Subway Stories is an interactive storytelling installation first presented at New York University. The experience begins with a projection of an animated subway car. The train is filled with passengers—illustrations of real-life commuters drawn on subway rides across New York City. A physical "conductor's box" gives users control of where the projection is focused. One handle controls the train's speed, and the other handle controls the camera zoom. The audience hears the thoughts and sounds of the passenger in focus. Zooming into specific characters triggers their "stories"—audio narrations recorded to capture the inner lives of each passenger.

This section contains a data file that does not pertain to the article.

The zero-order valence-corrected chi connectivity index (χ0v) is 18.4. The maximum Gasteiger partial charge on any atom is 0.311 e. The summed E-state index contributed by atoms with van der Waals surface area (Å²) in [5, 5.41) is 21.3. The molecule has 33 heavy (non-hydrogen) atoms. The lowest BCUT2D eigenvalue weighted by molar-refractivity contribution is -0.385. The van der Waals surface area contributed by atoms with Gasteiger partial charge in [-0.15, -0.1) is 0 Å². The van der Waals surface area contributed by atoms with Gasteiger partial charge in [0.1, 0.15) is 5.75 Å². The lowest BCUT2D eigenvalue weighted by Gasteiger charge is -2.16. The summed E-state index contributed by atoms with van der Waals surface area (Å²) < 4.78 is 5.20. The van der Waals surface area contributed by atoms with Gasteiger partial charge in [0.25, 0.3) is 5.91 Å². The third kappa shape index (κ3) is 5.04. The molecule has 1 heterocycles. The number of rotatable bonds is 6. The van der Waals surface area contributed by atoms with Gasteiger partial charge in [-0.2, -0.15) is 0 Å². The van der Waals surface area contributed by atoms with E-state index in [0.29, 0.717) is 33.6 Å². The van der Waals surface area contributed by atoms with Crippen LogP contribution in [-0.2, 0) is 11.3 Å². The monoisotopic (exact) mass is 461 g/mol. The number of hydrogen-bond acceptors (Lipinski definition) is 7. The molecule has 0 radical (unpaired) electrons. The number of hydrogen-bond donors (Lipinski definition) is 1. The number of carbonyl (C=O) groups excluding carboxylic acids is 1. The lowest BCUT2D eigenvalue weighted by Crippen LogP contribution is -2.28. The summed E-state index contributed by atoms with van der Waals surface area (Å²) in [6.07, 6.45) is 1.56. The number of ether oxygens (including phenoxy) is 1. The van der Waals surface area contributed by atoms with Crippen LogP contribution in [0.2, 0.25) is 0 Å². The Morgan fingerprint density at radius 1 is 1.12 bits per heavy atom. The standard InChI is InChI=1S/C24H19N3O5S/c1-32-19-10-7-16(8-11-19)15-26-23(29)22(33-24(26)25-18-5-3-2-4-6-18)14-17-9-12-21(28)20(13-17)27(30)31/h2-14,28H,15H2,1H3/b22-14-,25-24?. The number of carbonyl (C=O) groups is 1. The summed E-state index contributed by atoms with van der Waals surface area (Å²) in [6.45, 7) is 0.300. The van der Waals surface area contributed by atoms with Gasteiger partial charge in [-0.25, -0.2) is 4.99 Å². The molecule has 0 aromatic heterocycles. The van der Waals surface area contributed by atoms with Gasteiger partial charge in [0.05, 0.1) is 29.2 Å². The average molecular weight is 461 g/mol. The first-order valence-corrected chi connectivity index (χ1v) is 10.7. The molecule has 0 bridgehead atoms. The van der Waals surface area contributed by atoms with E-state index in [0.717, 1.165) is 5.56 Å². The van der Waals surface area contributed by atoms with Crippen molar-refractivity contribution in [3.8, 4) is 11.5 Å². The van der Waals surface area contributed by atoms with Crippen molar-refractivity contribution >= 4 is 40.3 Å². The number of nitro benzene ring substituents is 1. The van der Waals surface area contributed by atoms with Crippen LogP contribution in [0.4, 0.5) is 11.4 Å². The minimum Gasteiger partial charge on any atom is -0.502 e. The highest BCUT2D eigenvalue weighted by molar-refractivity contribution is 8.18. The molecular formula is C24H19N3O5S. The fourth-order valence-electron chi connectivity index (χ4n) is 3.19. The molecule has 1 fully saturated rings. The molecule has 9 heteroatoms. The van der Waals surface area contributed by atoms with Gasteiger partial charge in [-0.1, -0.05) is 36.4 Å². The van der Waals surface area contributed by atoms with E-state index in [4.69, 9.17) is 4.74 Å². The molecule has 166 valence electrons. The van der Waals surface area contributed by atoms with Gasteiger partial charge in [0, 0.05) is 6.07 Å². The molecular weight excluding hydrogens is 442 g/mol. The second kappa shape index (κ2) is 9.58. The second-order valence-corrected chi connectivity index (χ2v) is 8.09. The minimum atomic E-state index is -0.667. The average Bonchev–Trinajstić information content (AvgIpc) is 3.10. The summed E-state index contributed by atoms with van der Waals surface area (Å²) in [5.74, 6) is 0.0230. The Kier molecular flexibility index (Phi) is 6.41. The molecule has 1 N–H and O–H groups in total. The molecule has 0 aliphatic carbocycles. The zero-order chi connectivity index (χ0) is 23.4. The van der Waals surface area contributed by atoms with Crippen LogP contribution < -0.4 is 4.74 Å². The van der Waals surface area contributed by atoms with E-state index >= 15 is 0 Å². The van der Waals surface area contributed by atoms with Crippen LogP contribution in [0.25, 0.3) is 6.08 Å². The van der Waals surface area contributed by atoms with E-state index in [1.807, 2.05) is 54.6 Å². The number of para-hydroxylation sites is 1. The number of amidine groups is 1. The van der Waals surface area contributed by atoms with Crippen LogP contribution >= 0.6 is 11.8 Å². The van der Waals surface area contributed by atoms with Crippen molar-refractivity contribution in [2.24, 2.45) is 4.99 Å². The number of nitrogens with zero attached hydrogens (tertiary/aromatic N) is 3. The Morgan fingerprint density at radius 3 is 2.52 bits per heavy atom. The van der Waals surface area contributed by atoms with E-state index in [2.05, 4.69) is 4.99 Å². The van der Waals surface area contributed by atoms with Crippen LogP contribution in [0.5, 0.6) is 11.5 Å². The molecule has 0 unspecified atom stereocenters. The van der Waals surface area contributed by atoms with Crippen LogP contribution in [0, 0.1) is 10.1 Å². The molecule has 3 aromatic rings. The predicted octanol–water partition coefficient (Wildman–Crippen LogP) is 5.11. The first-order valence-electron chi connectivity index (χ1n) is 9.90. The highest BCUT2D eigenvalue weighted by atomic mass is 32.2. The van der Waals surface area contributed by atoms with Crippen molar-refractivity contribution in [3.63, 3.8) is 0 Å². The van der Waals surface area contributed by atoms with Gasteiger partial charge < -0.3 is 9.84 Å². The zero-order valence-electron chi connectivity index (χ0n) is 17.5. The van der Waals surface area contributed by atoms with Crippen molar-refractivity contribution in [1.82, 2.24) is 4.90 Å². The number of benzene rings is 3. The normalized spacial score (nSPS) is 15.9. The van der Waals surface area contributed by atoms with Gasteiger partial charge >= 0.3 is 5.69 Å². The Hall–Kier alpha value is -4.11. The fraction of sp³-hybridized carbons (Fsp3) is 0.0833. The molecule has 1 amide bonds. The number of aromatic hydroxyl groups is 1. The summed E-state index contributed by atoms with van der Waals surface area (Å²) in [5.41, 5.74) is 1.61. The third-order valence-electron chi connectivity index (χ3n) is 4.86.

Over five million people ride the subway in New York City every day. Crammed shoulder to shoulder, face to face, and every position in between, subway rides are seemingly “interactive experiences.” Like a horizontal elevator, passengers anxiously wait for their stop, acutely aware of their temporary neighbors. Subway Stories looks to reconcile this isolation through the power of storytelling. Interactive technology provides the tools for translation. Combining physical controls with audio/visual feedback creates an immersive, alternative subway environment that audiences can enter and exit at any point. The project bypasses the socially unacceptable act of voyeurism (i.e., staring at/eavesdropping on a stranger) in public space. This subversion allows the audience to explore the inner lives of these passengers without consequence or hesitation.
ITP, New York University